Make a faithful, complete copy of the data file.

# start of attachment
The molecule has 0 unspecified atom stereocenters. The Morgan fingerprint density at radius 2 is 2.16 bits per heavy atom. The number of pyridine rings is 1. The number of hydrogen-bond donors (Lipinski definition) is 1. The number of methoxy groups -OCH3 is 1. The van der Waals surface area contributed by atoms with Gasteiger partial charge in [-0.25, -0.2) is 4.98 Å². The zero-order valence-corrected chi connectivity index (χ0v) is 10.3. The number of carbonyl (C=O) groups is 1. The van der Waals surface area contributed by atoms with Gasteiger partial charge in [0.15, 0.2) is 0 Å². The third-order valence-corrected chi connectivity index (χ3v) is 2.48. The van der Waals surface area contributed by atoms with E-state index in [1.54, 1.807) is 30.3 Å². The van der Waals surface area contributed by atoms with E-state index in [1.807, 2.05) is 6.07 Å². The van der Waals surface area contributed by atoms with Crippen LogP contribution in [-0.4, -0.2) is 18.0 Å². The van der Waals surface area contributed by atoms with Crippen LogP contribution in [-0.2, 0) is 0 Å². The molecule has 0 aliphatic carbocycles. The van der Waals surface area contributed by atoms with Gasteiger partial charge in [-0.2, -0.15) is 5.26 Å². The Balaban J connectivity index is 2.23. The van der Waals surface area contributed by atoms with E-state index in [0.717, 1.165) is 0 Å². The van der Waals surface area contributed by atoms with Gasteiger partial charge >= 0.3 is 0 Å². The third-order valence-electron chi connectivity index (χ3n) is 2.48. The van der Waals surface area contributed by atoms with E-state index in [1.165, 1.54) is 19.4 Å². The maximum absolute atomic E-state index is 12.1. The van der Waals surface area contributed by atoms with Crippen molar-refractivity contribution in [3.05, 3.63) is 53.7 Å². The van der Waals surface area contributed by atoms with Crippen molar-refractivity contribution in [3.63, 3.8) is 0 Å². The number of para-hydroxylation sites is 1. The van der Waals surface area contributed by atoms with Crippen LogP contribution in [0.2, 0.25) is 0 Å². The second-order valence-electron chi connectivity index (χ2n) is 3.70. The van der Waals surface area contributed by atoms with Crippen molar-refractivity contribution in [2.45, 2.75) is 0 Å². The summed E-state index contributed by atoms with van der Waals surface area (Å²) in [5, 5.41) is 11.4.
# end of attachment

The molecule has 0 unspecified atom stereocenters. The Morgan fingerprint density at radius 2 is 2.16 bits per heavy atom. The number of pyridine rings is 1. The number of hydrogen-bond donors (Lipinski definition) is 1. The number of methoxy groups -OCH3 is 1. The van der Waals surface area contributed by atoms with Gasteiger partial charge in [-0.25, -0.2) is 4.98 Å². The zero-order valence-corrected chi connectivity index (χ0v) is 10.3. The number of carbonyl (C=O) groups is 1. The van der Waals surface area contributed by atoms with Gasteiger partial charge in [0.15, 0.2) is 0 Å². The third-order valence-corrected chi connectivity index (χ3v) is 2.48. The van der Waals surface area contributed by atoms with E-state index in [1.54, 1.807) is 30.3 Å². The van der Waals surface area contributed by atoms with E-state index in [1.807, 2.05) is 6.07 Å². The van der Waals surface area contributed by atoms with Crippen LogP contribution in [-0.4, -0.2) is 18.0 Å². The van der Waals surface area contributed by atoms with Crippen LogP contribution in [-0.2, 0) is 0 Å². The molecule has 0 aliphatic carbocycles. The van der Waals surface area contributed by atoms with Gasteiger partial charge in [-0.2, -0.15) is 5.26 Å². The Balaban J connectivity index is 2.23. The van der Waals surface area contributed by atoms with E-state index in [0.717, 1.165) is 0 Å². The van der Waals surface area contributed by atoms with Gasteiger partial charge >= 0.3 is 0 Å². The third-order valence-electron chi connectivity index (χ3n) is 2.48. The van der Waals surface area contributed by atoms with E-state index in [1.165, 1.54) is 19.4 Å². The maximum absolute atomic E-state index is 12.1. The van der Waals surface area contributed by atoms with Crippen molar-refractivity contribution in [3.05, 3.63) is 53.7 Å². The van der Waals surface area contributed by atoms with Crippen molar-refractivity contribution in [3.63, 3.8) is 0 Å². The number of para-hydroxylation sites is 1. The van der Waals surface area contributed by atoms with Crippen LogP contribution in [0.2, 0.25) is 0 Å². The second-order valence-electron chi connectivity index (χ2n) is 3.70. The van der Waals surface area contributed by atoms with Crippen molar-refractivity contribution in [2.45, 2.75) is 0 Å². The summed E-state index contributed by atoms with van der Waals surface area (Å²) in [5, 5.41) is 11.4.